James Baldwin Essays

James Baldwin Essays

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James Baldwin was a man who wrote an exceptional amount of essays. He enticed audiences differing in race, sexuality, ethnic background, government preference and so much more. Each piece is a circulation of emotions and a teeter-totter on where he balances personal experiences and worldly events to the way you feel. Not only did he have the ability to catch readers’ attention through writing, but he also appeared on television a few times.

Boston’s local public television station WGBH, under the leadership of Hartford Gunn, presented an array of educational and cultural programming. Similar to an earlier interview, in a 1963 taping of “The Negro and the American Promise,” Baldwin is interviewed by Dr. Kenneth Clark. This happened just months after Alabama’s governor, George Wallace, expressed his support of “segregation forever” (qtd. in PBS Online). To inflect the possibility that blacks were not as equal or fairly treated as whites in the mid-twentieth century, two very different African Americans were brought on air. Malcolm X based his interview on historical and present references, but James Baldwin took a more personal approach.

As a grown black male Baldwin had encompassed a range of experiences, both horrifying and gratuitous. Those occurrences most treacherous were a focal point when he adds that, “It doesn’t matter any longer what you do to me; you can put me in jail, you can kill me. By the time I was 17, you’d done everything that you could do to me” (“The Negro” 2). Reflecting back on “Down at the Cross” for a moment, Baldwin starts by explaining the metamorphosis of both the black girls and boys. Most of his friends became pimps and whores, and the b...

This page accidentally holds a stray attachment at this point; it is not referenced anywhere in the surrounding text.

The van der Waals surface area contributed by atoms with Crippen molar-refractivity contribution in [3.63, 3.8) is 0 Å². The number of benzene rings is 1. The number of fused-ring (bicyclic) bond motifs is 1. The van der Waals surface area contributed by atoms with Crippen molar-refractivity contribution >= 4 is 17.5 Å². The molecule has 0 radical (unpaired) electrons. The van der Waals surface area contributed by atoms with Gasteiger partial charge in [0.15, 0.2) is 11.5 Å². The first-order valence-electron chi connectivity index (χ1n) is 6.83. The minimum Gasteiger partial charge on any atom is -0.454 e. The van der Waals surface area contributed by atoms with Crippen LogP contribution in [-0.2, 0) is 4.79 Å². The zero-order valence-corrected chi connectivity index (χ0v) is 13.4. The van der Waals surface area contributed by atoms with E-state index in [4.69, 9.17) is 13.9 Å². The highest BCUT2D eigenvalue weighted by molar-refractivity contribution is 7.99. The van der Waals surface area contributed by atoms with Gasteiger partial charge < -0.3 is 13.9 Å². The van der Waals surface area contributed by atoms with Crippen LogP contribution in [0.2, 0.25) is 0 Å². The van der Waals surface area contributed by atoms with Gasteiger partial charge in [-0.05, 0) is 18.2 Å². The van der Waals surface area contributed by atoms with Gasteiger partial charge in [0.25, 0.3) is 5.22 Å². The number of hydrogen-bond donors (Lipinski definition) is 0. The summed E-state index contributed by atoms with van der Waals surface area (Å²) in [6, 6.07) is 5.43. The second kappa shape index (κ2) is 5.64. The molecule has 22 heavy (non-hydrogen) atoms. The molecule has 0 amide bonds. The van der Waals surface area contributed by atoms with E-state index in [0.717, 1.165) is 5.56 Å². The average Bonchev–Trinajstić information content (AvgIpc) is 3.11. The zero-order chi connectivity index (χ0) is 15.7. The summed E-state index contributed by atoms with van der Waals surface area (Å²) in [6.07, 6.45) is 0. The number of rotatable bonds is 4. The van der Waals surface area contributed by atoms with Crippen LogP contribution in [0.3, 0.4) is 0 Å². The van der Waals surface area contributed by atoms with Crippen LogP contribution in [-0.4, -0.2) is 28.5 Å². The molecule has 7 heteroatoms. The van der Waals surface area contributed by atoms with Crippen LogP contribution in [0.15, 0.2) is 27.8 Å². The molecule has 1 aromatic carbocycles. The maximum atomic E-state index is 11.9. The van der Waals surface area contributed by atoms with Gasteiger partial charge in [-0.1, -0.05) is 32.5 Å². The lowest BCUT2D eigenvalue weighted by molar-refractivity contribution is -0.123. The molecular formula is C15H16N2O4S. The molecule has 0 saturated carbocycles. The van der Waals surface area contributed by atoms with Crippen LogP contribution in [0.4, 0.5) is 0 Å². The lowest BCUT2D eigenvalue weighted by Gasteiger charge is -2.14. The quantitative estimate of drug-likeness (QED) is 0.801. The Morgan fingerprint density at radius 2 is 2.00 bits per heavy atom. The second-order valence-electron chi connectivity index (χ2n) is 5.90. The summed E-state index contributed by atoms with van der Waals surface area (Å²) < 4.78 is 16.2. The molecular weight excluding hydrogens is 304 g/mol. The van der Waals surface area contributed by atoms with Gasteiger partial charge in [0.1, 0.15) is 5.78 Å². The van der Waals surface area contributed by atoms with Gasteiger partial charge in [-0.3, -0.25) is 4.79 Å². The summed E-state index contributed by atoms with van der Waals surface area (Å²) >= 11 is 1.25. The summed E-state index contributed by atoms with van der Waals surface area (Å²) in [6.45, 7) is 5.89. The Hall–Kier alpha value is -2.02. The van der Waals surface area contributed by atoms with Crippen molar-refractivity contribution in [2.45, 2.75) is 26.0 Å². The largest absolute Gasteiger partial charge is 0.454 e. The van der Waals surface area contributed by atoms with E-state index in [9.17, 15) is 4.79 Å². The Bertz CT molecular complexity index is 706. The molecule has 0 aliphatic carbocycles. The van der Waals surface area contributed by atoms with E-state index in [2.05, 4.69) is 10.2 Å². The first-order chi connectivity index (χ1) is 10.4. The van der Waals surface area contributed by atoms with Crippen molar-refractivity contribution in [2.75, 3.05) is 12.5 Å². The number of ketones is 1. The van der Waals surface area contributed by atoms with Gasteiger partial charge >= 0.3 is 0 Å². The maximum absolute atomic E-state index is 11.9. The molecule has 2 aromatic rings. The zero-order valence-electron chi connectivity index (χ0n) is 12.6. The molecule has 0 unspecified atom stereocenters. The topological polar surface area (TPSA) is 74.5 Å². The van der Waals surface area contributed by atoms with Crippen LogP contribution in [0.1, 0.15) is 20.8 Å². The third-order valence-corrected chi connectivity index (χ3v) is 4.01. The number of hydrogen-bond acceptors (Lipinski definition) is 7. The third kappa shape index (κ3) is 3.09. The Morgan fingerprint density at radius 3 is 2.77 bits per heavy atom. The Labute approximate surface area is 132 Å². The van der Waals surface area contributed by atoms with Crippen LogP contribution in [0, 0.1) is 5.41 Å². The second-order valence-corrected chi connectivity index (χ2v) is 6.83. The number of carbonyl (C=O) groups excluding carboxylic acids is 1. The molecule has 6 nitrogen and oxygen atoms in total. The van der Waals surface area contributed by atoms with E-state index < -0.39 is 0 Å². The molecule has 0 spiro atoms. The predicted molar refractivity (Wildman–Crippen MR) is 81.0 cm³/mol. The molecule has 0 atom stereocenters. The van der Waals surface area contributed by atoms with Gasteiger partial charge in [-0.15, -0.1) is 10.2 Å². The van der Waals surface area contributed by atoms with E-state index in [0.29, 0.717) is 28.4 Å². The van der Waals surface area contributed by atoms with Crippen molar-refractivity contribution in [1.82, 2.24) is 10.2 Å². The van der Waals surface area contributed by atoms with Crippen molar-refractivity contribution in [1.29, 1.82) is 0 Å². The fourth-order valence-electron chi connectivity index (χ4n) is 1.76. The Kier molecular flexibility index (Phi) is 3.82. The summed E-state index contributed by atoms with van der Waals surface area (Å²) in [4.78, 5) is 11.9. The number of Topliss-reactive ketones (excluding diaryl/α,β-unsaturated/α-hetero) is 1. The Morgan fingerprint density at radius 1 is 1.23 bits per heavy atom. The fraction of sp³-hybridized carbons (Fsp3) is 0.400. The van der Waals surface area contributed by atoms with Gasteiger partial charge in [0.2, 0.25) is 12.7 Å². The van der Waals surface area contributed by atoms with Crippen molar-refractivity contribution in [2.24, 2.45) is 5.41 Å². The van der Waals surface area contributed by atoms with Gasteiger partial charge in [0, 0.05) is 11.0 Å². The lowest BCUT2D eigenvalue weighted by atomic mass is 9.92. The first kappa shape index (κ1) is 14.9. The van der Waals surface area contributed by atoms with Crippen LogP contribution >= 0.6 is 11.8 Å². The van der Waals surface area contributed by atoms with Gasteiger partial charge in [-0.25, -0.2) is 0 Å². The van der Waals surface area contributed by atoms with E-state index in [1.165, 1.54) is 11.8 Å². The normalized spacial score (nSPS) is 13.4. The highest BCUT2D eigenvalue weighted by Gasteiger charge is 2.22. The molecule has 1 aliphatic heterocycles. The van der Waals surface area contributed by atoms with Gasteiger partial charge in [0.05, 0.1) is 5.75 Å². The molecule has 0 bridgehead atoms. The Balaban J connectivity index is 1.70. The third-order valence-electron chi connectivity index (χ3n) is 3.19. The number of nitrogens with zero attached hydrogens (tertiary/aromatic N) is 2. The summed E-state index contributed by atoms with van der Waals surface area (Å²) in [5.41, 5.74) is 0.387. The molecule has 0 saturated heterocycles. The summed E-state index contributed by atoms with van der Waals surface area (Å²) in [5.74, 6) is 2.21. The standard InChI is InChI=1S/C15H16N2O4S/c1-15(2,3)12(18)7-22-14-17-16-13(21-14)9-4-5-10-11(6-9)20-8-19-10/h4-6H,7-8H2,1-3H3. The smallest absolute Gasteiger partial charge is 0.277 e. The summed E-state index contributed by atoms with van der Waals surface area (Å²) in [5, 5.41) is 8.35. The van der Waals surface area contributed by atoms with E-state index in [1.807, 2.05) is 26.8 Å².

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...erance for those who are disrespectful, but realizes that people can and hopefully will change and that we need each other to change. The New York Times described the James Baldwin segment as "a television experience that seared the conscience" (qtd. in PBS Online). In one instance Baldwin makes a hearty and honest “can’t we all get along” statement. “In short, we, the black and the white, deeply need each other here if we are really to become a nation – if we are really, that is, to achieve our identity, our maturity as men and women” (Baldwin 342).

Works Cited

Baldwin, James. “Down at the Cross.” 1962. James Baldwin: Collected Essays. Ed.

Toni Morrison. New York: Library of America, 1998. 296-347.

“The Negro and the American Promise.” Citizen King. 2004. PBS Online.

10 Mar. 2004 < http://www.pbs.org/wgbh/amex/mlk/sfeature/sf_video.html>.

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